Every Wednesday, we begin our time of study with a time of worship. Worship is not just a "must-have" for a Christian gathering, but the worship leaders and musicians have carefully picked the songs to help prepare our hearts for the Bible study. Most, if not all, of the songs seek to teach us truths about God and also serve to shape our hearts to respond to Him. When we sing, we set our minds on the things above and intentionally turn them away from the worries and cares of this world and of our hearts. We also sing together and this is special, because it means we affirm and remind each other of these truths.

New songs are taught occasionally. Some are old hymns while others are more contemporary, modern ones. Regardless, we hope that all the songs will serve to teach and point us back to God and away from ourselves. This blog series hopes to explain some of the new songs that have been taught. We hope that it'll encourage you to use good Christian songs as part of your daily meditation and prayer too, not to replace the value of Scripture, but to complement it. 

The hymn that we'll look at in this post is "I asked the Lord that I might grow". These seven verses of this wonderful hymn tell the story and struggle of many Christians.

Many of us have prayed well-intentioned prayers in the comfort of a Bible study or during our personal devotional time, asking for "more love for God" and "more love for others", among other things. The writer of this hymn, John Newton, acknowledges this in the first verse. 

I asked the Lord that I might grow
In faith, and love, and every grace;
Might more of His salvation know,
And seek, more earnestly, His face. 

We often pray with some idea of how God should answer our prayer. Too often we assume that the best answer to our prayers come in the swift victory over sin and a sense of peace and rest in the easiest and smoothest way possible. A prayer for love for God, we think, will be greeted with fruitful QT and that we'll find it easy to read God's word. A prayer for joy in serving others, we imagine, means that people will respond to us, or that we'll be unperturbed by annoying people. But somehow, God in His wisdom, chooses a different way. 

I hoped that, in some favoured hour,
At once he’d answer my request,
And by his love’s constraining power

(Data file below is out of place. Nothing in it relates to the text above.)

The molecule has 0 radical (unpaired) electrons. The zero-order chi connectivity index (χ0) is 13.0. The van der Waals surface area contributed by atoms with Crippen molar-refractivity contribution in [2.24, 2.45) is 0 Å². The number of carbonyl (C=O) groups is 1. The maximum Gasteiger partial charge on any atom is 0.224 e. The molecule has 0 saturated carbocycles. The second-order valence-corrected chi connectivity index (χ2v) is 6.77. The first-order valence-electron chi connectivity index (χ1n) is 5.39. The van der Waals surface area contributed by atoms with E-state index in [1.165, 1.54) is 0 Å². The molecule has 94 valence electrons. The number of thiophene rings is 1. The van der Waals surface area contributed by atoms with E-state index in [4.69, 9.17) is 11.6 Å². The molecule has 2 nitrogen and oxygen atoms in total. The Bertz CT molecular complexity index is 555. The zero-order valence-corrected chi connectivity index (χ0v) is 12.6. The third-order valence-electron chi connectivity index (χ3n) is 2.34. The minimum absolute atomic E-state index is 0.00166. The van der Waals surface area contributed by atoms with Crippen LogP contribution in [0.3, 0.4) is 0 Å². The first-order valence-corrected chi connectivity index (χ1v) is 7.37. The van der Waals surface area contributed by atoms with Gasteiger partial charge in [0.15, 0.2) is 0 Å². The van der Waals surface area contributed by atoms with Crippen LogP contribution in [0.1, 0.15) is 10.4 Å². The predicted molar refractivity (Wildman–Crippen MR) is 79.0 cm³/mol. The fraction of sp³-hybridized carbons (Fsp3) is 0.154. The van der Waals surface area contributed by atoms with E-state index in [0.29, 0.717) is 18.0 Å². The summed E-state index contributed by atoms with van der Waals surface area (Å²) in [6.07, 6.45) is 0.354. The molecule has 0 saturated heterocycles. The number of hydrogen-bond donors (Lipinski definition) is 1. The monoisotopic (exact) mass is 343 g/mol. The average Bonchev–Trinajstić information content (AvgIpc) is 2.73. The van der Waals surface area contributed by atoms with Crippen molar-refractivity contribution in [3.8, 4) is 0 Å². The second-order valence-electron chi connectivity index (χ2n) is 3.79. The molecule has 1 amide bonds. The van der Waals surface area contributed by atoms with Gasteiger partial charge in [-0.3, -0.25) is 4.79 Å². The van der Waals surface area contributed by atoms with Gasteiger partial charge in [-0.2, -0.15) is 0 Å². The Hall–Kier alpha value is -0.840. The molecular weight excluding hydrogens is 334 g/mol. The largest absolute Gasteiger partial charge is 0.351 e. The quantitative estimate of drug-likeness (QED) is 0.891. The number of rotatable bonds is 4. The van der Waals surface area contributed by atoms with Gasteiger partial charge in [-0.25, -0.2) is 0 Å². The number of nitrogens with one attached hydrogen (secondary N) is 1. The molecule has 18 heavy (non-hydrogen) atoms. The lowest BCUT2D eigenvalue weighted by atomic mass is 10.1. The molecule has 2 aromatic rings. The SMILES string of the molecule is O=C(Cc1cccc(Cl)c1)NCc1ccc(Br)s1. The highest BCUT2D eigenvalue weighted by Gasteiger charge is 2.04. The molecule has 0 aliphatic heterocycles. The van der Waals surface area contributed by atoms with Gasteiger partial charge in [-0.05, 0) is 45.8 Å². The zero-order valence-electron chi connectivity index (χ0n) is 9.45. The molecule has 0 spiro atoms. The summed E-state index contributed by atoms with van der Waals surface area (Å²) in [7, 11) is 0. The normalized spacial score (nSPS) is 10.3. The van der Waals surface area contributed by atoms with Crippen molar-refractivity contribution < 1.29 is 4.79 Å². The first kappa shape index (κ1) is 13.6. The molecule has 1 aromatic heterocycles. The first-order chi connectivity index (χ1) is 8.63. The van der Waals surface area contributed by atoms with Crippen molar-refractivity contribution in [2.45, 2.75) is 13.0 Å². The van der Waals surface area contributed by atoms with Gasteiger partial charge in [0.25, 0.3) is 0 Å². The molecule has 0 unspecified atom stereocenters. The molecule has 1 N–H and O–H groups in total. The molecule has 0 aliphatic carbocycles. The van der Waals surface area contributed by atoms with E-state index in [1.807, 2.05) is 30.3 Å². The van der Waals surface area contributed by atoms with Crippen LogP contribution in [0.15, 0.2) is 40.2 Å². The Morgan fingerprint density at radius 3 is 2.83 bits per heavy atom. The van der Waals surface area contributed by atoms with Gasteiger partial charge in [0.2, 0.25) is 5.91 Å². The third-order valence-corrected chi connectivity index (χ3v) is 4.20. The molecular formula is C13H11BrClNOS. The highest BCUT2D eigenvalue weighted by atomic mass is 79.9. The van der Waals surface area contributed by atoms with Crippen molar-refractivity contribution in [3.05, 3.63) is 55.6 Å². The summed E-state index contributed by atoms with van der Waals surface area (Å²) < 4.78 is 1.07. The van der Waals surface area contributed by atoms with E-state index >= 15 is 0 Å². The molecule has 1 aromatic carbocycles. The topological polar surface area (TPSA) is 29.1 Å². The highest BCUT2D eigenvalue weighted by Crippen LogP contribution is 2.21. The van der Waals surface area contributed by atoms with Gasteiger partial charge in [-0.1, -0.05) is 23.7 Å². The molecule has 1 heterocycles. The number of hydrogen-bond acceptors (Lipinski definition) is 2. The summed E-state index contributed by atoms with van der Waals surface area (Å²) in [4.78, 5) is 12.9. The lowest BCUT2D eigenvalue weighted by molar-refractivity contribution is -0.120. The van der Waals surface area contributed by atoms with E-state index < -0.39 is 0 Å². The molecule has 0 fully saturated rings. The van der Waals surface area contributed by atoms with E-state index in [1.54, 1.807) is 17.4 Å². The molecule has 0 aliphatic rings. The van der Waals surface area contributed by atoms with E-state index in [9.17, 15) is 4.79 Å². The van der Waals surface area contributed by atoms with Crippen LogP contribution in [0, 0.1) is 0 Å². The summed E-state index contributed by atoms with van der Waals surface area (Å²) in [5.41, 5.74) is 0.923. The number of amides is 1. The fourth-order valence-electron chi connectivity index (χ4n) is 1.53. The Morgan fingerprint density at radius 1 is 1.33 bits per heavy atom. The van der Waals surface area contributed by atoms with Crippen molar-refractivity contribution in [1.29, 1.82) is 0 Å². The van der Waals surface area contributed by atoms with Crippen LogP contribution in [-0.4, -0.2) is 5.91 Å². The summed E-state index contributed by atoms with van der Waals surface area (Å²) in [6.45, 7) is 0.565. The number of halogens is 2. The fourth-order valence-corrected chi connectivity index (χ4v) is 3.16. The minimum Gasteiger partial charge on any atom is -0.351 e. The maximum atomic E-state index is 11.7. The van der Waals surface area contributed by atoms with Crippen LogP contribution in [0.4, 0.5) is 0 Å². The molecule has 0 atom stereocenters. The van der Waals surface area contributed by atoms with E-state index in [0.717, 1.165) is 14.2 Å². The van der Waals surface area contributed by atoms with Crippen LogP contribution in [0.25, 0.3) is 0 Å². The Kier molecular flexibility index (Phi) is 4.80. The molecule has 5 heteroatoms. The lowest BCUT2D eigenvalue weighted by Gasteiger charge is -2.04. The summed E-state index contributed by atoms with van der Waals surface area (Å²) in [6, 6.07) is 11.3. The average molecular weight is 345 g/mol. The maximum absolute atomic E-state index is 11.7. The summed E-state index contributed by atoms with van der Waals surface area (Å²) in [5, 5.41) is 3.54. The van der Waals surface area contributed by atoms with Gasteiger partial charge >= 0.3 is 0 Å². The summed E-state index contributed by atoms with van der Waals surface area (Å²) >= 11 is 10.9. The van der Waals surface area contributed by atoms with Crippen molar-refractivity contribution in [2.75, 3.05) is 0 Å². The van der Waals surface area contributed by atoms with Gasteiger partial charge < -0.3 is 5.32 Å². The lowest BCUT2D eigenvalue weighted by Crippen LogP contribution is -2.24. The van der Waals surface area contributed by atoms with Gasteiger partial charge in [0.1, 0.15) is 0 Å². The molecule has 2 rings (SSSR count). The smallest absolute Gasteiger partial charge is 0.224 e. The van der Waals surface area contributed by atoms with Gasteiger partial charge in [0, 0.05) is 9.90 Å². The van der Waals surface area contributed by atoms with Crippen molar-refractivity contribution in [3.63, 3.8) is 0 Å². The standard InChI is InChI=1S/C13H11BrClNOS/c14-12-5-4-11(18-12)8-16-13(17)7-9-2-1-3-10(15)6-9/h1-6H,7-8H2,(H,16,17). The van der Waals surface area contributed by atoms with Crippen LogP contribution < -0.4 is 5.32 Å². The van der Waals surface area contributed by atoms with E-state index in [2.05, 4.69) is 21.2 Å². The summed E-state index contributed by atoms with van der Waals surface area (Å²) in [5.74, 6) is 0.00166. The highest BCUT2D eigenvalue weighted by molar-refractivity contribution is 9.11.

Subdue my sins, and give me rest.

Instead of this, he made me feel
The hidden evils of my heart,
And let the angry powers of hell
Assault my soul in every part.

The God who knows our heart and thoughts and tries us (Ps 139:23-24) knows even the "hidden evils of (our) heart(s)". His answer to our prayers for growth does often come in surprising ways that seems to wreck us and completely humble us instead. 

Instead of this, He made me feel
The hidden evils of my heart;
And let the angry pow’rs of hell
Assault my soul in every part.

Yea more, with His own hand He seemed
Intent to aggravate my woe;
Crossed all the fair designs I schemed,
Blasted my gourds, and laid me low.

John Newton voices his confusion and the confusion of many Christians at points in their faith journey when the struggle for sin is real and sanctification seems to take place so slowly. The wonderful truth is that this is how God answers prayers for grace and faith. The trials and difficulties are ways in which we learn how to truly die to self and when we find out that we have nothing but Christ, we learn too, that in Christ is all that we need. God disciplines us for our good that we might share in His holiness (c.f. Heb 12:10)

Lord, why is this, I trembling cried,
Wilt thou pursue thy worm to death?
“‘Tis in this way, the Lord replied,
I answer prayer for grace and faith.

These inward trials I employ,
From self, and pride, to set thee free;
And break thy schemes of earthly joy,
That thou may’st find thy all in Me.”

This poem was actually titled "Prayer Answered by Crosses", and it is a fitting title. God's answer to our prayers may not be what we think it should be but He most certainly hears and is still at work! What are you struggling with today? May this encourage you to take your honest questions and struggles to God in prayer, as you also trust that He is at work to "break they schemes of earthly joy".